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Defintion of Gaited

A horse that performs a foot fall pattern outside the normal walk, trot, jog, canter, or lope is gaited. If a horse single foots, ambles, paces, tolts, or does a running walk or rack it is ‘gaited’.

Monday, June 16, 2014

Tennessee Walking Horse

The Tennessee Walking Horse, or Tennessee Walker, is without a doubt the best known of all the gaited horse breeds throughout the world. This breed has also had an enormous impact on the development of most of the USA gaited breeds, including the Racking Horse, the Missouri Fox Trotting Horse, the Spotted Saddle Horse, and various other regional breeds of gaited horse. Indeed, if one looked at the pedigrees of these other breeds, they would find a large number of famous Tennessee Walking Horse names.

Dating back to the early 19th century, the Walking Horse is another old American breed. They were an all purpose horse used by farmers to plow the fields, pull the family buggy to church on Sunday, and used as a general riding horse where they excelled.

They were also used in the days of the old southern plantations, where they provided a reliable and comfortable means of covering the large plantations, and were steady enough to ride through the fields, without damaging the crops. With his flat foot walk, running walk, and "rocking chair" canter, this horse was and still is a good, comfortable, and reliable ride.

During the War Between the States, Union General Ulysses S. Grant "confiscated" some of the Tennessee "pacing horses", as he put it, for his own use during and after the siege of Vicksburg.

It is a popular riding horse due to its calm disposition, smooth gaits and surefootedness. The Tennessee Walking Horse is often seen in the show ring, but is also popular as a pleasure and trail riding horse using both English and Western equipment.

The breed first developed when Narragansett Pacers (a now extinct breed) and Canadian Pacers from the eastern United States were crossed with gaited Spanish Mustangs from Texas. Other breeds, including the Morgan Horse, the Thoroughbred, The Standardbred, and the American Saddlebred were later added, and in 1886 a foal named Black Allen, now considered the foundation sire of the breed, was born.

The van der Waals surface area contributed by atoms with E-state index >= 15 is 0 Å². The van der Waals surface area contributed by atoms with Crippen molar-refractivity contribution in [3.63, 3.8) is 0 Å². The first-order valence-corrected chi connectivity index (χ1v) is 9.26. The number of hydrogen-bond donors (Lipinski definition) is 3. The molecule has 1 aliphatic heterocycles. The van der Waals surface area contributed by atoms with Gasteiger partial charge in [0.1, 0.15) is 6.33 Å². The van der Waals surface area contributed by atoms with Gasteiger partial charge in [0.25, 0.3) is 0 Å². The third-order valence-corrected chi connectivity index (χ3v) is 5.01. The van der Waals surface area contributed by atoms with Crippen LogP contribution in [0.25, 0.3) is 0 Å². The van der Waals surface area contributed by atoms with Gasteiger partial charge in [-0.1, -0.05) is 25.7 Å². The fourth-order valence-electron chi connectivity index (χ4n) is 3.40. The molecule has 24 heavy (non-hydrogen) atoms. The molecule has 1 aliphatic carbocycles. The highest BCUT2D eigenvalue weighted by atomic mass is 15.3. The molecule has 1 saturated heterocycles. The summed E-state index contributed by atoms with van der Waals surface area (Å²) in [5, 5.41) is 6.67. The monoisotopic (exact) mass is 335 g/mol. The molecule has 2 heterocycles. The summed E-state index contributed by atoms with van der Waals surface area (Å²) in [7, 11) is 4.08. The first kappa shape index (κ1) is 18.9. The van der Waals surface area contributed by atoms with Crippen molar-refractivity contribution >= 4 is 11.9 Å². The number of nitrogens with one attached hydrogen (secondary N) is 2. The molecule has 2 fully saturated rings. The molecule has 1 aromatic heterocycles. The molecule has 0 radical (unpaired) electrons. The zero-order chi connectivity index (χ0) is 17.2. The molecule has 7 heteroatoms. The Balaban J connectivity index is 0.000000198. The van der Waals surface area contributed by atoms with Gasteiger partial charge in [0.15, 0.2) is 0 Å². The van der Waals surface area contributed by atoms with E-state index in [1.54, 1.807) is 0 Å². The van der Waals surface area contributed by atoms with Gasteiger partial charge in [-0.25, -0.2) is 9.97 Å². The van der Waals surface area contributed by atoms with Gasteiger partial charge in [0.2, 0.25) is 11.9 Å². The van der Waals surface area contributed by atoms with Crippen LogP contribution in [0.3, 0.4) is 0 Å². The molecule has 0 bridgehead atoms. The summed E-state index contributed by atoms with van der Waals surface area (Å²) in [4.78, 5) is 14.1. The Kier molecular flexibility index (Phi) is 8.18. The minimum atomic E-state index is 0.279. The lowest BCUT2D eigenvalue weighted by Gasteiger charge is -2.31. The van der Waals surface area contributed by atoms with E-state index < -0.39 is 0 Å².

In 1935 the Tennessee Walking Horse Breeders' Association was formed, and the studbook was closed in 1947. In 1939, the first Tennessee Walking Horse National Celebration was held, and is still held annually

They are found in all solid colors, and several pinto patterns. Common colors such as bay, black and chestnut are found, as are colors such as the dun, champagne, cream and silver dapple. Pinto patterns include overo, sabino and tobiano.

The Tennessee Walking Horse has a reputation for having a calm disposition and a naturally smooth riding gait. While the horses are famous for flashy movement, they are popular for trail and pleasure riding as well as show.

The Tennessee Walking Horse is best known for its "running walk". This is a four-beat gait with the same footfall pattern as a regular, or flat walk, but significantly faster. While a horse performing a flat walk moves at 4 to 8 miles per hour, the running walk allows the same horse to travel at 7 to 10 miles per hour. In the running walk, the horse's rear feet overstep the prints of its front feet by 6 to 18 inches, with the longer overstep being more prized in the horse. The horse nods it's head in rhythm with the gait when performing the running walk. Besides the flat and running walks, the third main gait performed by Tennessee Walking Horses is the "rocking chair" canter. Some Tennessee Walking Horses also perform the rack, stepping pace, fox trot and single-foot, which are allowable for pleasure riding but penalized in the show ring.

For more information, visit the web site of the Tennessee Walking Horse Breeders and Exhibitors Association.

Below is a video of a naturally gaited Tennessee Walking Horse.

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